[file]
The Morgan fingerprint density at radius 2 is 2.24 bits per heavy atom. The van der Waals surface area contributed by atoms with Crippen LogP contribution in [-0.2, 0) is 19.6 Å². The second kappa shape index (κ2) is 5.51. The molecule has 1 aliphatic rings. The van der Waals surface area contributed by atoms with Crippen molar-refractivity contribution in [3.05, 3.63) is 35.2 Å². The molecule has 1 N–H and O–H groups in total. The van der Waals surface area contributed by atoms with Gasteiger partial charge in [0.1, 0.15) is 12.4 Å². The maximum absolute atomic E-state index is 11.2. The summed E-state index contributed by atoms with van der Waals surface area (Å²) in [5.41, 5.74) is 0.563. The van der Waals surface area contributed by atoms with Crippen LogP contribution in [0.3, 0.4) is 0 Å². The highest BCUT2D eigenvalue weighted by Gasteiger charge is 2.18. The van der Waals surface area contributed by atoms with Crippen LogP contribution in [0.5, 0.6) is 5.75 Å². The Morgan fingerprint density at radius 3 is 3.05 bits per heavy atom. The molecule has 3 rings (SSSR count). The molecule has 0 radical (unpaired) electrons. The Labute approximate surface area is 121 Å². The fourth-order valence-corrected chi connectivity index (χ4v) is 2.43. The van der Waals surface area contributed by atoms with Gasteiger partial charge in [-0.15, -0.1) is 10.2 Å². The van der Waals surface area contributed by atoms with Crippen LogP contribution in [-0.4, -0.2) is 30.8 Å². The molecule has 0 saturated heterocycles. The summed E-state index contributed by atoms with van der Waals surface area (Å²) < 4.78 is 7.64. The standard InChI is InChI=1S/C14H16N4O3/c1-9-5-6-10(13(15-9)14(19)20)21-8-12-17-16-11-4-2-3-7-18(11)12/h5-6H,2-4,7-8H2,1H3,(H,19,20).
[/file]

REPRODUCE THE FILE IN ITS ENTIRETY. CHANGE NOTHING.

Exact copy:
The Morgan fingerprint density at radius 2 is 2.24 bits per heavy atom. The van der Waals surface area contributed by atoms with Crippen LogP contribution in [-0.2, 0) is 19.6 Å². The second kappa shape index (κ2) is 5.51. The molecule has 1 aliphatic rings. The van der Waals surface area contributed by atoms with Crippen molar-refractivity contribution in [3.05, 3.63) is 35.2 Å². The molecule has 1 N–H and O–H groups in total. The van der Waals surface area contributed by atoms with Gasteiger partial charge in [0.1, 0.15) is 12.4 Å². The maximum absolute atomic E-state index is 11.2. The summed E-state index contributed by atoms with van der Waals surface area (Å²) in [5.41, 5.74) is 0.563. The van der Waals surface area contributed by atoms with Crippen LogP contribution in [0.3, 0.4) is 0 Å². The highest BCUT2D eigenvalue weighted by Gasteiger charge is 2.18. The van der Waals surface area contributed by atoms with Crippen LogP contribution in [0.5, 0.6) is 5.75 Å². The Morgan fingerprint density at radius 3 is 3.05 bits per heavy atom. The molecule has 3 rings (SSSR count). The molecule has 0 radical (unpaired) electrons. The Labute approximate surface area is 121 Å². The fourth-order valence-corrected chi connectivity index (χ4v) is 2.43. The van der Waals surface area contributed by atoms with Gasteiger partial charge in [-0.15, -0.1) is 10.2 Å². The van der Waals surface area contributed by atoms with Crippen LogP contribution in [-0.4, -0.2) is 30.8 Å². The molecule has 0 saturated heterocycles. The summed E-state index contributed by atoms with van der Waals surface area (Å²) < 4.78 is 7.64. The standard InChI is InChI=1S/C14H16N4O3/c1-9-5-6-10(13(15-9)14(19)20)21-8-12-17-16-11-4-2-3-7-18(11)12/h5-6H,2-4,7-8H2,1H3,(H,19,20).